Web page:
A third generation of policy economists
India has till now had two generations of policy economists. Is a third generation taking over?
The first generation had men such as C.D. Deshmukh, P.C. Mahalonobis, V.K.R.V. Rao, D.R. Gadgil, J.J. Anjaria, B.S. Minhas and I.G. Patel, who advised the government during the planning era. They passed the baton on to the next generation that was deeply involved in the process of economic reforms—Manmohan Singh, Montek Singh Ahluwalia, Shankar Acharya, Vijay Kelkar, C. Rangarajan and Bimal Jalan, for example.
A new generation is now stepping into their shoes. Here are some examples: Urjit Patel and Viral Acharya at the Reserve Bank of India, Arvind Subramanian and Sanjeev Sanyal in the Union finance ministry, Rathin Roy at the National Institute of Public Finance and Policy (NIPFP), Bibek Debroy at NITI Aayog, Chetan Ghate and Pami Dua in the monetary policy committee, Shamika Ravi and Ashima Goyal in the Prime Minister’s economic advisory council (PMEAC). There are clear signs of a generational shift. Some of the third generation of policy economists have been nurtured by the previous generation. Some have not.
The task for each generation has been radically different. The first generation had to design policies that sought to rapidly create industrial capacity as well as build a heavy industry base for strategic depth. The initial success of the planning strategy gave way to industrial stagnation. The second generation had to push through a policy agenda that made the Indian economy more dynamically competitive by linking it to the booming global economy. The third generation is coming into its own in an India that is already a middle-income country, but needs to advise the government on how economic growth can generate adequate high-quality jobs as well as help build an efficient system of social interventions.
Successful policy advice depends on a working model that integrates various aspects of policymaking. Such a policy framework helps communicate government policy to citizens. As the NIPFP’s Roy pointed out in a typically perceptive column published in Business Standard in September 2016, Indian economic policy right now lacks a simple macro framework: “An explicit, simple and public analytical macro framework imposes accountability on macroeconomic policymakers. Conversely, the absence of such a framework does not allow for a common benchmark around which people can agree, disagree and utilise the collective wisdom of the policy community to the maximum extent. It disciplines the policy community by forcing them to articulate their vision, ideology and analytical habits rather than what happens now, which is the use and manipulation of data to establish the case for one’s favourite stylised facts.”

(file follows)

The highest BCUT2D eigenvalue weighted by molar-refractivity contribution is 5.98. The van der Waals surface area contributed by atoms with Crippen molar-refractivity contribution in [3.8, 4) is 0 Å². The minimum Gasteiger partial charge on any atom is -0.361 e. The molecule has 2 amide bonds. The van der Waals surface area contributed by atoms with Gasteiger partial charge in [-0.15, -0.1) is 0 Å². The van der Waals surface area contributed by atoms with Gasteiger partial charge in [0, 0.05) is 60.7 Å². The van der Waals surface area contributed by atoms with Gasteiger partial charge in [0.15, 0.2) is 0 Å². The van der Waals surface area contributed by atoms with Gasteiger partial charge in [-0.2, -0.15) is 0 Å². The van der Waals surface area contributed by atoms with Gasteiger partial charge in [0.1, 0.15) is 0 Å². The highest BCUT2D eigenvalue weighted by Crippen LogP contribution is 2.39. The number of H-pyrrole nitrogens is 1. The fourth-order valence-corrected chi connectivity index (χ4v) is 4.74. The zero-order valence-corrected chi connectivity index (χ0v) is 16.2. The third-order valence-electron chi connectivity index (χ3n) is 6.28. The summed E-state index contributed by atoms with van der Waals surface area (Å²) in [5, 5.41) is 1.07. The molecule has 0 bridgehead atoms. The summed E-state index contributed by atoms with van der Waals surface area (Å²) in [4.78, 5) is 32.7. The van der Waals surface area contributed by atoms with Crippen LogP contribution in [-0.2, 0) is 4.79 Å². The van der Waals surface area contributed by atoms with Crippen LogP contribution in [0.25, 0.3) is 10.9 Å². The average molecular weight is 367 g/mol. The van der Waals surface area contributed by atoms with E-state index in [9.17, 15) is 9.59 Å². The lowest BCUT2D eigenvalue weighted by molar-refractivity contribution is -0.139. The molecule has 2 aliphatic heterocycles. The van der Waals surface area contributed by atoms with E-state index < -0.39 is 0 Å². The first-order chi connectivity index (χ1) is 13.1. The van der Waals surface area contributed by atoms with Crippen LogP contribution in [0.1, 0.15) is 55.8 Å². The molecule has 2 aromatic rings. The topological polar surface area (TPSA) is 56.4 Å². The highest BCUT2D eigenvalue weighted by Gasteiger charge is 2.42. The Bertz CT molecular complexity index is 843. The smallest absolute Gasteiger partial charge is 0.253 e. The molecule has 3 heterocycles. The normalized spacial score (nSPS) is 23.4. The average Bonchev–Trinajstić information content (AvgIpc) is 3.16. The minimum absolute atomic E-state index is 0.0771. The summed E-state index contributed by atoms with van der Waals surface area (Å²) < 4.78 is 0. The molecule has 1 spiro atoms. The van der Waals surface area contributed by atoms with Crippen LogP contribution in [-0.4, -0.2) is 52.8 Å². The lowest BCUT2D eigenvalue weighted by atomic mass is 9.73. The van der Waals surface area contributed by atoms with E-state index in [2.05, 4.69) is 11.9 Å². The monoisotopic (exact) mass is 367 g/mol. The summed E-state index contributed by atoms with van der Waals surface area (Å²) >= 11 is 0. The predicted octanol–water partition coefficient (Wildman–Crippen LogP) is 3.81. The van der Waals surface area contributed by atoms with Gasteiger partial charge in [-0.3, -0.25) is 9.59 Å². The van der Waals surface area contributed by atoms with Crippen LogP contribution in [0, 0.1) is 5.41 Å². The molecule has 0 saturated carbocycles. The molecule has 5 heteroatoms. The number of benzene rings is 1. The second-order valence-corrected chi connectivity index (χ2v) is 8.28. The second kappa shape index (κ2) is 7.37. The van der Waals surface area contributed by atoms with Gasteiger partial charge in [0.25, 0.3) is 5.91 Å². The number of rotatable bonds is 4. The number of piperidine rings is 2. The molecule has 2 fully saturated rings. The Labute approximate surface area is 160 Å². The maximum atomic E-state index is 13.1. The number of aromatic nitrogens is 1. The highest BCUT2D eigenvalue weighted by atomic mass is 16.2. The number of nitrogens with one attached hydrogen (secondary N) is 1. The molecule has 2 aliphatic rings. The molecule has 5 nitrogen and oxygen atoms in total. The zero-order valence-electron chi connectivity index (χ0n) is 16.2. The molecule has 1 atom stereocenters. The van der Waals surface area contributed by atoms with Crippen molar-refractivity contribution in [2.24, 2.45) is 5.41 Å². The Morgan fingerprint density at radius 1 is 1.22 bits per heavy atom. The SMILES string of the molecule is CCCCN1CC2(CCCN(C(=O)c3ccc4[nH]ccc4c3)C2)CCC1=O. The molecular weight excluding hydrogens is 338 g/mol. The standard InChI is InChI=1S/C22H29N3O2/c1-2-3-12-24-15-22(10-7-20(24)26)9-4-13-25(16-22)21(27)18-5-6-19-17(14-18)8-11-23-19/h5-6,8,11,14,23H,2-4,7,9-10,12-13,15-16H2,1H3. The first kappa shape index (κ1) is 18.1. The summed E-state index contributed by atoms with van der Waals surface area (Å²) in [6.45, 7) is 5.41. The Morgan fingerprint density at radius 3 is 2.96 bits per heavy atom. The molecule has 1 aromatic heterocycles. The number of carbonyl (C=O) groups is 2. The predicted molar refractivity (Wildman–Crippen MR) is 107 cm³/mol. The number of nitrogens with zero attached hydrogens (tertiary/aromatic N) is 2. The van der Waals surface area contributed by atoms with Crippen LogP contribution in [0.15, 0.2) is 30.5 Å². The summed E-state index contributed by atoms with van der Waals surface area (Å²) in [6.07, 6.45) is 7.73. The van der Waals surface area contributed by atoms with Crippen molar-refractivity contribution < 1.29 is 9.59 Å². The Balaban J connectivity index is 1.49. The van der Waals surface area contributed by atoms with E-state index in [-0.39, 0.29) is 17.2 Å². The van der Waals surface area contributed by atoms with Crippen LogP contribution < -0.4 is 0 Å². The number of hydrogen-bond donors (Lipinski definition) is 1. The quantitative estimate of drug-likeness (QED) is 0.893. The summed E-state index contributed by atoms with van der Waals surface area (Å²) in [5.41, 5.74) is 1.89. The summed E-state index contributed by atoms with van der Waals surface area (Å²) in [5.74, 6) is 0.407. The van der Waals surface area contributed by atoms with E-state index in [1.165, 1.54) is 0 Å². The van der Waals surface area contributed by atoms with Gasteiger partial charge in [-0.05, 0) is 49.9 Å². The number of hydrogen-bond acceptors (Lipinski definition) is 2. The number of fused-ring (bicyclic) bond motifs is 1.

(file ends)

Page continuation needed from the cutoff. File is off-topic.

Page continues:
Some of the recent debates in Indian policy circles are interesting in this context. The Indian central bank is committed to New Keynesian models of the economy to pursue its inflation-targeting task. The finance ministry sometimes comes closer to more traditional Keynesian models. In a recent paper—Macroeconomic Policy In An India In Transition—published in the Economic And Political Weekly, Goyal from the PMEAC has used the aggregate demand-aggregate supply framework to implicitly question recent monetary policy.
There is no reason for every institution to follow the same technical model, given their different policy goals, but there continues to be a strong case for an overarching policy framework that integrates fiscal policy, monetary policy, exchange rate management, farm support price policy, etc. India seems to lack such an overarching macro framework right now, and definitely so in comparison to the planning and economic reforms frameworks.
Economists in general—and economic policymakers in particular—have lost a lot of credibility over the past decade. There are good reasons for this loss of faith. Yet, it would be wrong to swing to the other fashionable extreme by believing that policymakers can function without good policy advisers—as long as the division of labour between policy advice and policy making is clear. No modern government functions without seeking economic advice. In that sense, the Narendra Modi government has done well to resurrect the PMEAC for professional economic policy advice.
The cultural theorist Marshall McLuhan famously said: “The medium is the message.” We could not resist the temptation to close this editorial by paraphrasing him: The model is the message.
Does India need an overarching macro policy framework? Tell us at email@example.com